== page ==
Going forward, this decision imposes a significant evidentiary burden on educational institutions that consider racial classifications in the admissions process. Universities will be required to “demonstrat[e], before turning to racial classification, that available, workable race-neutral alternatives do not suffice.”


Fisher v. University of Texas at Austin, 132 S.Ct. 2411 (2013).

Supreme Court Ruling Opens Doors to Racial Discrimination in Voting System

December 9th, 2013 No comments

By: Christina Quinn
Blog Category: Racial Implications of Recent Supreme Court Decisions

On a Tuesday in June, 2013, the Supreme Court effectively struck down the heart of The Voting Rights Act of 1965 (“Voting Rights Act”), which required certain states to receive clearance from the Justice Department or Federal Courts before making changes to voting procedures. The majority of the Supreme Court held that section 4 of the Voting Rights Act was unconstitutional. However, the Court did not strike down section 5 of the Voting Rights Act, which sets forth the pre-clearance requirement. Section 4 determined what states must receive clearance from the Department of Justice or Federal Courts. Moreover, Section 4 was a significant provision because it worked to prevent lawless conduct by officials who were determined to bar African Americans from voting.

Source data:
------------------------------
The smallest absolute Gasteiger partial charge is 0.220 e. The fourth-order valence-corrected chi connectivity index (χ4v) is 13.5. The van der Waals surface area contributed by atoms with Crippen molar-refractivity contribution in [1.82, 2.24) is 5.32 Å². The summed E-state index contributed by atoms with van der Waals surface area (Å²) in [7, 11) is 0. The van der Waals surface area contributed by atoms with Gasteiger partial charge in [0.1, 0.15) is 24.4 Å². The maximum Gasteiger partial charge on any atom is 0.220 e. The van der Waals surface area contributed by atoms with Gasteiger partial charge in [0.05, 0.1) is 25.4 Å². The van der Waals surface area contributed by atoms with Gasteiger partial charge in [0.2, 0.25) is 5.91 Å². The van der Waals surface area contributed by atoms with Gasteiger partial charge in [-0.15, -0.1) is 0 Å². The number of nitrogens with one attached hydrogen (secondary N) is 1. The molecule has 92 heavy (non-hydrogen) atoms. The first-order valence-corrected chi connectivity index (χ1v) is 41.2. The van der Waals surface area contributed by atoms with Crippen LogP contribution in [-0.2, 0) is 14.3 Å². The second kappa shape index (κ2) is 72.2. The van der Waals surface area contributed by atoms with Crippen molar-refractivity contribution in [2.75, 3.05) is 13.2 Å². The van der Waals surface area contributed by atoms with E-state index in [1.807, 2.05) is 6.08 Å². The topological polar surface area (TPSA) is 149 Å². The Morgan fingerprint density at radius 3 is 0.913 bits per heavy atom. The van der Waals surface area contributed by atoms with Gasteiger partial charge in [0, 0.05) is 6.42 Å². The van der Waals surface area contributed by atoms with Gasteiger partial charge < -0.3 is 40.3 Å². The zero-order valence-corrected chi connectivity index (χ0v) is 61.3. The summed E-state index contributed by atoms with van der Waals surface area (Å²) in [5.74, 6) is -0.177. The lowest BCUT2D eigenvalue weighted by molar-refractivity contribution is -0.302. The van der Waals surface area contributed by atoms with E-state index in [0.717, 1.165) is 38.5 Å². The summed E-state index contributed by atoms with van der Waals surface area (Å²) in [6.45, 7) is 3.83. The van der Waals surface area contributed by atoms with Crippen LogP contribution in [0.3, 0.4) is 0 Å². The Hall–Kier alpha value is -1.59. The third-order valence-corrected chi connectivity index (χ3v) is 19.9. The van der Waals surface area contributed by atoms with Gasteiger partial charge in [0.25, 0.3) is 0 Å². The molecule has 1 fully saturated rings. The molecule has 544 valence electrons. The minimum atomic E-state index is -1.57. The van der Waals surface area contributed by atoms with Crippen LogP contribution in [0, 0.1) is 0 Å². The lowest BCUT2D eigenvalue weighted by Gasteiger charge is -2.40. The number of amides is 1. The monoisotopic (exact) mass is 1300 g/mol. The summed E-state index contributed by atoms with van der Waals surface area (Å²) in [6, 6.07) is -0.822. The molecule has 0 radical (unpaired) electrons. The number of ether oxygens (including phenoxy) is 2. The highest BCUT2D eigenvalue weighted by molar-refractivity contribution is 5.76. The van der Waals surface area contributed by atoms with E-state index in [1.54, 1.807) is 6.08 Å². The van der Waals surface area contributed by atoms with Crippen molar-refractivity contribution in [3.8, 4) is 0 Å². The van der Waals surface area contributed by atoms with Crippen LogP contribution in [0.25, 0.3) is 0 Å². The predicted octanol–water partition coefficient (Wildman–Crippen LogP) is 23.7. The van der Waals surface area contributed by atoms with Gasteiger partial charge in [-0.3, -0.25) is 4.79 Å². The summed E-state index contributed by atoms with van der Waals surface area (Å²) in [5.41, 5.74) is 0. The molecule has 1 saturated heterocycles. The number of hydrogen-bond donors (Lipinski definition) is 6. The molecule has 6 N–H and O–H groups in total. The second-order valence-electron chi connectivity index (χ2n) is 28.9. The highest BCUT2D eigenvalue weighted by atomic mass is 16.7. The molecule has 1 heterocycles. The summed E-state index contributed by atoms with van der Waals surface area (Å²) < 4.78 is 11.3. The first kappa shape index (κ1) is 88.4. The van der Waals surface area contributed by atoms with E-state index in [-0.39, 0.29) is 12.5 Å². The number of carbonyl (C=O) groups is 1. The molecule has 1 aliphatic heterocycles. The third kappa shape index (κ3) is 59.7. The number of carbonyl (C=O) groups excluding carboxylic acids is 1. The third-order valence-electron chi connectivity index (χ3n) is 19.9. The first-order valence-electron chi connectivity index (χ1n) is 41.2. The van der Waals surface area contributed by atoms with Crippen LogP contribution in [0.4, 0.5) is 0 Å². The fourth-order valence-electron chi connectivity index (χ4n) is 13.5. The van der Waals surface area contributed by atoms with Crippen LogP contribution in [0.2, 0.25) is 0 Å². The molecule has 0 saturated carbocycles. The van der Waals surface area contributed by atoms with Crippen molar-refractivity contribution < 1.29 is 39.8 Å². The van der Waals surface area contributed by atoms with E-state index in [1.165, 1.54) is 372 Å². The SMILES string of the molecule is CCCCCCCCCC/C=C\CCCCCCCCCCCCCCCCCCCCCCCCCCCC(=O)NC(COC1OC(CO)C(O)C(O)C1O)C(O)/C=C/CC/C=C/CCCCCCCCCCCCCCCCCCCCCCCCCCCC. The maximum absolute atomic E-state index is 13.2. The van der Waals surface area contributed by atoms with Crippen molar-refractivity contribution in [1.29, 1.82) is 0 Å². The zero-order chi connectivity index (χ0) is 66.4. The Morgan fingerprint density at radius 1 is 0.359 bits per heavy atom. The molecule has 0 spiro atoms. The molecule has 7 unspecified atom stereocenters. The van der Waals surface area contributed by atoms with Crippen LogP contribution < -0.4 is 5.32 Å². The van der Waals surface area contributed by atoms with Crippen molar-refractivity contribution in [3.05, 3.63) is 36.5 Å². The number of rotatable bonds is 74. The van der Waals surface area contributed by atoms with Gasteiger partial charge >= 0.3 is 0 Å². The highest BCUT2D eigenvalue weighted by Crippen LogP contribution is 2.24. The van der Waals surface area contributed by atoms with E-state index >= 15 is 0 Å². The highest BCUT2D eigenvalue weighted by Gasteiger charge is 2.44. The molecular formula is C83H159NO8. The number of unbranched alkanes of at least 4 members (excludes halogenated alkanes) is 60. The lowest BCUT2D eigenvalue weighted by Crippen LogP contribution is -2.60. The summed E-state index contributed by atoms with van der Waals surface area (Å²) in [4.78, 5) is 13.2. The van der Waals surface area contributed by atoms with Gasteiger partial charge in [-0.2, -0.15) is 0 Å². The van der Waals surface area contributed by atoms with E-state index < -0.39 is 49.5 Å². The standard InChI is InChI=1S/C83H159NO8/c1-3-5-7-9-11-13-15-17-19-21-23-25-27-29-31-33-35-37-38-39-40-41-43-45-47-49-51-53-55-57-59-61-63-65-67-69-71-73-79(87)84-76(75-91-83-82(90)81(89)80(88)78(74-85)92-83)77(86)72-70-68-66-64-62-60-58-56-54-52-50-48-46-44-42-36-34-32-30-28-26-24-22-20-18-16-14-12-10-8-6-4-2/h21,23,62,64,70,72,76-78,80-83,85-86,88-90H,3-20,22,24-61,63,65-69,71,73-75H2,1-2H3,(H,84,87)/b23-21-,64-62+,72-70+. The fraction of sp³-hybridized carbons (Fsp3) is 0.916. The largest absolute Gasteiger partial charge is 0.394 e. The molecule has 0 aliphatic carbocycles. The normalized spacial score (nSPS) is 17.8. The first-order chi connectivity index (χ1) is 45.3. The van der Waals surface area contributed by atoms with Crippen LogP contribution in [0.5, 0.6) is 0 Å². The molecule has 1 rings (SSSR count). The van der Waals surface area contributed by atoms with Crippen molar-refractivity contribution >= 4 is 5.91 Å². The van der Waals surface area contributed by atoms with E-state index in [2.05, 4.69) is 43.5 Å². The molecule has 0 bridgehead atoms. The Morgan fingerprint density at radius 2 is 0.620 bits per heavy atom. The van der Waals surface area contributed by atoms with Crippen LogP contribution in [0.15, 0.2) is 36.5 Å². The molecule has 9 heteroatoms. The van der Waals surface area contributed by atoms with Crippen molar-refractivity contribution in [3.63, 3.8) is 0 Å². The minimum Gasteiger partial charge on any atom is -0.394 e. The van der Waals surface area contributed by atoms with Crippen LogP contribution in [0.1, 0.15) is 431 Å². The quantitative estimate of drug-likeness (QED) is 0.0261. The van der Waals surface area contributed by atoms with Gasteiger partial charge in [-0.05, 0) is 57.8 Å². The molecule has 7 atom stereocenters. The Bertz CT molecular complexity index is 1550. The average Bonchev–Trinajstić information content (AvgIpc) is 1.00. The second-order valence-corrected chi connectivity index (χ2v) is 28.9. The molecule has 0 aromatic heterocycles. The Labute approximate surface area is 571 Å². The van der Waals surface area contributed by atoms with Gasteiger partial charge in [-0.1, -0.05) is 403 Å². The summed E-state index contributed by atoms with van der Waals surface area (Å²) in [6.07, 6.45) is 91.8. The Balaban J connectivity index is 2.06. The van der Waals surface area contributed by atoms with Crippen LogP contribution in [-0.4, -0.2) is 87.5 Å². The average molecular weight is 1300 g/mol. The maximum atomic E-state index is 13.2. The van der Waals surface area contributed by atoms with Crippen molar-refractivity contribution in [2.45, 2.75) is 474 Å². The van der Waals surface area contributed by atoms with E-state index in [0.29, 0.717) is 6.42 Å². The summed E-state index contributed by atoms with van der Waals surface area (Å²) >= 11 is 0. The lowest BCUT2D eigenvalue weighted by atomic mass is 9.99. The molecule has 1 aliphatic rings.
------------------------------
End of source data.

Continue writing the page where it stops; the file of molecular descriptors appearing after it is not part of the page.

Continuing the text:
The impact of the ruling is likely to be felt in the Southern states, which are most strongly impacted by the Voting Rights Act. States such as Alabama, Mississippi, and Virginia, are now free to make minor changes, such as changes to voting procedures, or major changes, like redrawing electoral districts without pre-approval by either the Justice Department or a Federal Court. Racial discrimination in elections is precisely what the Voting Rights Act had prevented for many years and this Supreme Court ruling has opened the doors to once again allow racial discrimination in the voting system.